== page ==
|Bruins looking for positives as results continue to escape power play||05.01.11 at 6:09 pm ET|
PHILADELPHIA — The Bruins’ power play struggles have gone from concerning, to laughable, to just being a sensitive subject. An 0-for-26 showing in the playoffs will do that, but right now the B’s are simply looking for signs of progress.
“We’re just trying,” Zdeno Chara said after Sunday’s practice at Wells Fargo Center. “We’re always trying to get better. We’re still working on it, and I thought we created some better scoring opportunities yesterday. Hopefully it happens sooner rather than later.
“We controlled the puck pretty well, made some plays, had some quality shots. We had some power plays where we got in really easily, and we had some of them where we couldn’t really get past the blue line. It’s just a little inconsistent on that part.”
The Flyers, who killed off all five of the Bruins’ power plays in Boston’s 7-3 Game 1 victory Saturday, boasted a middle-of-the-pack penalty kill unit in the regular season. Their 82.7 penalty kill percentage was 15th in the NHL, though in the first round against the Sabres, they gave up seven goals on 31 Buffalo power plays, meaning they were successful only 77 percent of the time. Against a team that’s struggled as much on the man advantage, it doesn’t seem to matter how the Flyers’ PK operates.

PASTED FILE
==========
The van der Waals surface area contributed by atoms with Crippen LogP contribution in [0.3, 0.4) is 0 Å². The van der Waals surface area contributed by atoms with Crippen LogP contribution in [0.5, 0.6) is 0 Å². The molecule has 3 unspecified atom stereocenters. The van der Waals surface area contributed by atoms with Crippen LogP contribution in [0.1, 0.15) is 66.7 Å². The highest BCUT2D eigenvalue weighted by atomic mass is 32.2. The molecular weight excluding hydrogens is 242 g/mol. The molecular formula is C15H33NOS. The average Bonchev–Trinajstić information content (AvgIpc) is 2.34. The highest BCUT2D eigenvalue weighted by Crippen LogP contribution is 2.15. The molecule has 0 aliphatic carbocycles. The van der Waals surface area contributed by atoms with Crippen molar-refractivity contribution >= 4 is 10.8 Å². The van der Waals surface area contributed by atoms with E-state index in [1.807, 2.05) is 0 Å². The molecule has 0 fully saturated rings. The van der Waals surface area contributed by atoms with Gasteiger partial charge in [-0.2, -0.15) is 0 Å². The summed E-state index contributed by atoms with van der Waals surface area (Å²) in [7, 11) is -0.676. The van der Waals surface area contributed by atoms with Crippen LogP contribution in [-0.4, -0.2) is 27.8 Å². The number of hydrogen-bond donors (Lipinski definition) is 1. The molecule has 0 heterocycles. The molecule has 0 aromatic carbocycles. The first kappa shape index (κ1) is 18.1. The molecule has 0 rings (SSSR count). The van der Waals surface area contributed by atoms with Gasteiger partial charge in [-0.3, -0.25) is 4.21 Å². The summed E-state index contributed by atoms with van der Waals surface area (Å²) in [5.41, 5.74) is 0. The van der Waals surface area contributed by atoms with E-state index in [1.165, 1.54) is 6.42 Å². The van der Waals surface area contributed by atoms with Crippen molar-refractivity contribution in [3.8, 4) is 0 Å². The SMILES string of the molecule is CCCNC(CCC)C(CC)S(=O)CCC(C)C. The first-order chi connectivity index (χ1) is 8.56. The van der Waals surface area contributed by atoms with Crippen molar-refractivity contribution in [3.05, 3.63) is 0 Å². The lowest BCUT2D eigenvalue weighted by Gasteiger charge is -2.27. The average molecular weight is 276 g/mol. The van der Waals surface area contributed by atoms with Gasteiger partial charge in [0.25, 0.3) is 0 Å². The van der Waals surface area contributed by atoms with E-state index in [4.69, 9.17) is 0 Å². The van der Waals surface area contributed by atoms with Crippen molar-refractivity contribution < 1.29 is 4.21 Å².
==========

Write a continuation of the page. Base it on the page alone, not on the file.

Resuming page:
“No results,” Claude Julien said Sunday of the team’s power play. “That’s one thing, but I thought there was a few things better. Hopefully it continues to get that way, but we just need it going.”
The Bruins will make their latest attempt at breaking the unflattering streak Monday night in Game 2.
|Danny Briere wishes Zdeno Chara would be more careful with his stick||05.01.11 at 3:43 pm ET|
PHILADELPHIA — Flyers forward Danny Briere isn’t about to put up a stink over a missed call in the Bruins’ 7-3 Game 1 victory over Philadelphia Saturday. Speaking with reporters after Sunday’s practice, Briere said he didn’t think Zdeno Chara meant any harm when he got him with a stick to the face in front of the net during the third period, but that it could have been avoided.
“I don’t think it was intentional,” Briere told reporters Sunday. “He was battling with someone else in front of the net, but the thing with him is that every time he battles he always has his stick is always in the air. At the size he has, I don’t think he needs to do that. You are supposed to be in control of your stick. But it happened, [and] like I said, it wasn’t intentional on his part.”
Briere said Chara’s stick got him on the right side of his head. No penalty was called on the play, though the Bruins did take five penalties in the third period.
The 33-year-old Briere had the Flyers’ first goal of the game Saturday, beating Tim Thomas to tie the game at a goal apiece in the first period. He leads all postseason skaters with seven goals in the playoffs thus far.